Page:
The Gardiner Museum celebrates the art of ceramics and engages local and international audiences by promoting understanding of the long history of people crafting in clay.
Through the display of its permanent collections and special exhibitions, as well as through studio education, programs that engage diverse communities, and major contributions to scholarship, the Gardiner champions ceramics.
Support from the community is vital to the Gardiner’s ability to continue to provide
There’s more to the Gardiner than our collections. Take a clay class, learn about the art of ceramics with world-renowned guest speakers, or join us for one of our many special events.
Executive Chef Bianca Azupardo presents inspired seasonal menus that showcase locally-sourced ingredients, complemented by stunning views of the city.
You're invited on a journey from the steamy kitchens of cooks who advocated light, flavourful cuisine centuries before our time to the dining rooms of connoisseurs who relished their meals served on newly-invented vessels. Be transported back to the 18th century through stunning objects, decadent recipes, amusing stories, and theatrical sets. Plan your visit to Savour: Food Culture in the Age of Enlightenment now!
On December 10, award-winning Cree journalist Connie Walker moderates a panel featuring exhibiting artists Cannupa Hanska Luger and Kali Spitzer, as well as Cora McGuire-Cyrette, Executive Director of the Ontario Native Women’s Health Association. The conversation will centre on the role of visual art in addressing the crisis of murdered and missing Indigenous women, girls, queer, and trans community members. Get tickets now!
The Gardiner Museum is among the few museums in the world focused on ceramics, and is one of the most important specialty museums internationally. It houses approximately 4,000 objects, including European porcelain, ceramics from the Ancient Americas, Chinese porcelain, Japanese porcelain, and contemporary ceramics. Search the collection online!
Everyone can love clay! Become a Friend at one of the world’s great specialty museums and enjoy the benefits, including unlimited admission, invitations to exhibition previews and special events, discounts on lectures and clay classes, and more.
After the success of the inaugural Community Arts Space in 2016, the Gardiner once again opens its doors to community partners who are holding two months of free programming, including hands-on workshops and original performances.
Through an open call, the Museum invited independent artists, community groups, arts organizations, and collectives to submit proposals. Four major themes emerged: accessibility, collaboration, arts-based community development, and place making.
The Gardiner’s unique history and identity is rooted in the city, but its future is increasingly shaped by rapid high-rise development. Each of the six projects that were selected contributes to the central theme of Art is Change, and considers how the city’s unique and varied local histories of art and social activism can be re-mapped for the future.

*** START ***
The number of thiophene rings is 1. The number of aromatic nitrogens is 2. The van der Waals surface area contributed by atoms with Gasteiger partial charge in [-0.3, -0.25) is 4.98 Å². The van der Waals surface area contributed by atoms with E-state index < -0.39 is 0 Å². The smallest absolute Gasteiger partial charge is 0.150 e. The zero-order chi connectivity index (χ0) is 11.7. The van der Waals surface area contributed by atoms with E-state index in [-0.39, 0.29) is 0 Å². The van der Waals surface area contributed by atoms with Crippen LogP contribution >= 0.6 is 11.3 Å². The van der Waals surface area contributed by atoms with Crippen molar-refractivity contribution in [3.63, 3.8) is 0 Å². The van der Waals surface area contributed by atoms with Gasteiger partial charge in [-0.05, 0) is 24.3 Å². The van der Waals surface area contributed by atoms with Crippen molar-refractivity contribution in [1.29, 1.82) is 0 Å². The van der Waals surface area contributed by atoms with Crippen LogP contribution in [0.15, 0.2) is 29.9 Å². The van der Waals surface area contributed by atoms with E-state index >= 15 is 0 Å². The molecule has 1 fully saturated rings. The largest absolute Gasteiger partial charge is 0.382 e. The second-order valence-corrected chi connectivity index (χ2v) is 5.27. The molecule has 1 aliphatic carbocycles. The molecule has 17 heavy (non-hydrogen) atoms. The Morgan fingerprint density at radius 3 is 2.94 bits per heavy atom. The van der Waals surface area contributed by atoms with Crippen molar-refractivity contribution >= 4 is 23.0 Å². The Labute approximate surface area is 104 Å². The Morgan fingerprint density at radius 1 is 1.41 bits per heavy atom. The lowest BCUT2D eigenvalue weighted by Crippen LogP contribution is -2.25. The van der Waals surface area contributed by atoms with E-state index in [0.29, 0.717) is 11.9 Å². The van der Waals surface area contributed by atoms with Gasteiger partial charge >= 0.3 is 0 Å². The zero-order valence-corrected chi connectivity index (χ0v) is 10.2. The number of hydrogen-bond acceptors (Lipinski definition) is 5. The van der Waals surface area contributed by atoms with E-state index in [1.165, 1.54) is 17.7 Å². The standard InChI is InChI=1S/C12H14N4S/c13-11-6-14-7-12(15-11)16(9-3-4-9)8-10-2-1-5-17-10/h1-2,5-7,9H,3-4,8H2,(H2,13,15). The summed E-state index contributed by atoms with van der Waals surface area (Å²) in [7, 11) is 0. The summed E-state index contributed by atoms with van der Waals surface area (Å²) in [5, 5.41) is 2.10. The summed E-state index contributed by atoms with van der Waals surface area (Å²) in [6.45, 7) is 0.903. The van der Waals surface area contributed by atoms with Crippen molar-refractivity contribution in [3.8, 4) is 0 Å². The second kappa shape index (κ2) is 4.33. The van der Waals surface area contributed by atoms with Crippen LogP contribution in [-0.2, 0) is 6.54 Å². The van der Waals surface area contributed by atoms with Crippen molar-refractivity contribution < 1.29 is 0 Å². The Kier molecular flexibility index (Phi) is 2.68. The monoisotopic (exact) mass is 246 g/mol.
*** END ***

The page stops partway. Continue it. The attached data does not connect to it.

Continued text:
All of the Community Arts Space programming is free! Some programs require registration. Please click on the individual events to learn more.
Thursday July 6, 5 – 8 pm
Works for Change
July 4 to 13
The Works for Change exhibition recreates the film set of This Art Works!, which will serve as the backdrop to a program of how-to workshops and performances led by This Art Works! artists about their creative practices. Spanning one of the walls of the space, the audience can also join in the collective creation of a large-scale artwork.
Known for projects that re-imagine social issues through experiential storytelling and multimedia art, Madeleine Co. is excited to share sneak peeks from the series This Art Works! and unlock the potential for the public to contribute to art-making and social change.
Thursday July 6, 4 to 6 pm
How to Make a “Clay Mountain Person” with Ness Lee
Sunday July 9, 2 to 4 pm
How to Make a “Zine for Social Change” with Kaya Joan
Thursday July 13, 4 to 6 pm
How to Make a “Truth Bath Bomb” with Paddy Leung
Thursday July 13, 6 to 8 pm
“This Art Works!” Launch
What Makes a Space a Place?
Waterloo Architecture & PARTISANS Architects
Jul 4 to 26
Led by Jonathan Friedman of PARTISANS Architects, a team of Waterloo Architecture students will create a site-specific built installation on the Gardiner’s outdoor plaza. Coinciding with Waterloo Architecture’s 50th anniversary, visitors will be invited to embellish colourful benches with mosaic tile as part of a month-long communal art-making activation exploring the scarcity of meaningful public space in Toronto. A series of discussions and activations will engage the public in this ongoing dialogue throughout the month of July.
Originating as a graduate elective course taught by Friedman in the winter of 2017, graduate students from the University of Waterloo’s School of Architecture were tasked with activating the Gardiner’s outdoor plaza with a site-specific built installation. The course focused on three key areas of architectural investigation: materiality (linking traditional methods with new technologies); the site (an opportunity to engage with the building, the forecourt and the public realm in a meaningful and thoughtful way); and the poetics of space (the opportunity to create a poetic and provocative piece of art and design). In the process, the students have had the opportunity to examine the importance of civic space and to engage directly in the act of city building.
What Makes a Space a Place? was led by the following graduate students (listed in alphabetical order): Negar Behzad, Suhaib Bhatti, Golnaz Djamshidi, Alexandra Hucik, Carly Kandrack, Ali Mohebali, Cam Parkin, Fotini Pitoglou, Danielle Rosen, Pavel Tsolov, and Anqi Zhang.
Sunday July 9, 11 am – 3 pm
Family Sunday: Outdoor Mosaic Making
Monday July 10, 12 – 1 pm
Lunch Hour Outdoor Mosaic Making
Sunday July 16, 11 am – 3 pm
Family Sunday: Outdoor Mosaic Making
Friday July 21, 5 – 8 pm
Waterloo Architecture’s 50th Anniversary Celebration
Jul 18 to 27
Queer video and performance artist Mikiki, who identifies as a mixed White/Indigenous person of Mi’kmaq, Acadian, and Irish heritage, will address issues of identity and colonization through original choreography performed on a foundation of wet clay.
Since 2003, Mikiki’s art practice has been informed by their political history and community work in sexual and reproductive health and HIV, with a recent focus on the intersection of substance use and poverty.